Searchable abstracts of presentations at key conferences in endocrinology
Endocrine Abstracts (2010) 22 P186

1Department of Diabetes and Endocrinology, Hull Royal Infirmary, Hull, UK; 2Department of Diabetes and Endocrinology, Scunthorpe General Hospital, Scunthorpe, UK; 3School of Clinical and Experimental Medicine, University of Birmingham, Birmingham, UK; 4Department of Diabetes and Endocrinology, Birmingham Heartlands Hospital, Birmingham, UK.

Introduction: Phaeochromocytomas commonly present with episodes of sweating, palpitations, and hypertension. Urinary catecholamines measurement is the most common screening test for suspected phaeochromocytoma in the UK. We report a series of three cases in which the reason for hypertension and raised catecholamines was not a phaeochromocytoma and treating the underlying condition corrected the clinical and biochemical abnormality.

Cases: Three patients were referred to the endocrine clinic with symptoms suggestive of phaeochromocytoma, and isolated elevation in 24 h urinary Noradrenaline (NA) levels. (Table 1) Imaging for phaeochromocytoma was negative.

Table 1
Age/gender (M)PresentationBMIBP (mmHg)Urinary NA (0–530 nmol/24 h) X3
Case 139Hypertension, episodic flushing, erectile dysfunction35168/105574828821
Case 251Uncontrolled hypertension42174/133556708804
Case 368Excessive sweating36125/74536567738

On further questioning, all patients mentioned a history of snoring, and daytime somnolence. Polysomnography suggested severe degree of sleep apnoea (OSA) with Aponea/Hypopnea Index (AHI) of 52 events/h in case1 and 40 events/hour in case 2. CPAP treatment resulted in better BP control, symptomatic improvement and normalisation of urinary catecholamines. In case 3, the patient managed to lose 6 kg in weight and his symptoms improved with an AHI of 10.4 events/hour. Repeat 24 h urinary catecholamine levels after weight loss were normal.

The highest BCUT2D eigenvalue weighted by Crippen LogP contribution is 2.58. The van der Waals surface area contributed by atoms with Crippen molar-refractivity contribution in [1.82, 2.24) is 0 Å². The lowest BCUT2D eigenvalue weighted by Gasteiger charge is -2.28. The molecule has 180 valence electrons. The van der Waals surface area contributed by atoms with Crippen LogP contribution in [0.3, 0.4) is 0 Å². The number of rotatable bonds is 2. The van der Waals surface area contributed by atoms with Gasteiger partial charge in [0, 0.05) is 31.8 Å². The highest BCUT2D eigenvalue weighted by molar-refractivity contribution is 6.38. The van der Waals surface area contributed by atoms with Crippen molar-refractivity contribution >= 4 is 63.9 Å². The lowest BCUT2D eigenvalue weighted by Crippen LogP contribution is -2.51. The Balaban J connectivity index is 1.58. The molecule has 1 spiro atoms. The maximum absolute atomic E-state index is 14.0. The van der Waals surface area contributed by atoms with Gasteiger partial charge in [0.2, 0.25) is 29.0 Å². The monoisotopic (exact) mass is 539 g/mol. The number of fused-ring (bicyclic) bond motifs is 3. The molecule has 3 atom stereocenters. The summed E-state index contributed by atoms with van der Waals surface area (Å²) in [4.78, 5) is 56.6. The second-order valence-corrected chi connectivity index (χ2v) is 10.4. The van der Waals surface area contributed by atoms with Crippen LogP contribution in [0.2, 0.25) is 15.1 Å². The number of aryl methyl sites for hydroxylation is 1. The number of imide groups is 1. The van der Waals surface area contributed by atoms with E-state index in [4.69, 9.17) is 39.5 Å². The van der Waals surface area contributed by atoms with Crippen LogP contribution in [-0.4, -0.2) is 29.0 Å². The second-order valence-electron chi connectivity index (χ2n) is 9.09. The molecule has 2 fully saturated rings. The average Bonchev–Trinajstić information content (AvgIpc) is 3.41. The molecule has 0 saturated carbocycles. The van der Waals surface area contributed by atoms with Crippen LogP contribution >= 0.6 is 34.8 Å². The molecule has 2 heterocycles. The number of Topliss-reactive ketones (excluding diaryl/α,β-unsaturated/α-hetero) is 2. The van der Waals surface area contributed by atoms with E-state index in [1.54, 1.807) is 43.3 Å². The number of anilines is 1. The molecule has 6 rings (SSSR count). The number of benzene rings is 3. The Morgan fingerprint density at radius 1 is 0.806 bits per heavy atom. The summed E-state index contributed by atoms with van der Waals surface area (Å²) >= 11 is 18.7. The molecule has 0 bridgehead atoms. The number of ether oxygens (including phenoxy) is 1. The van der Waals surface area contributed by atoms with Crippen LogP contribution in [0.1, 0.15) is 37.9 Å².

Discussion: OSA is characterized by short intervals of partial or complete upper airway obstruction during sleep resulting in blood oxygen desaturation. Oxygen desaturation may explain the increased sympathetic activity widely demonstrated in patients with OSA. Patients with OSA could present in a similar picture to phaeochromocytoma.

Conclusions: OSA should be considered in the differential diagnosis of phaeochromocytoma in patients with raised catecholamines and negative imagining for phaeochromocytoma. Treatment for OSA results in normalization of raised catecholamines and improvement in patients’ symptoms and blood pressure.

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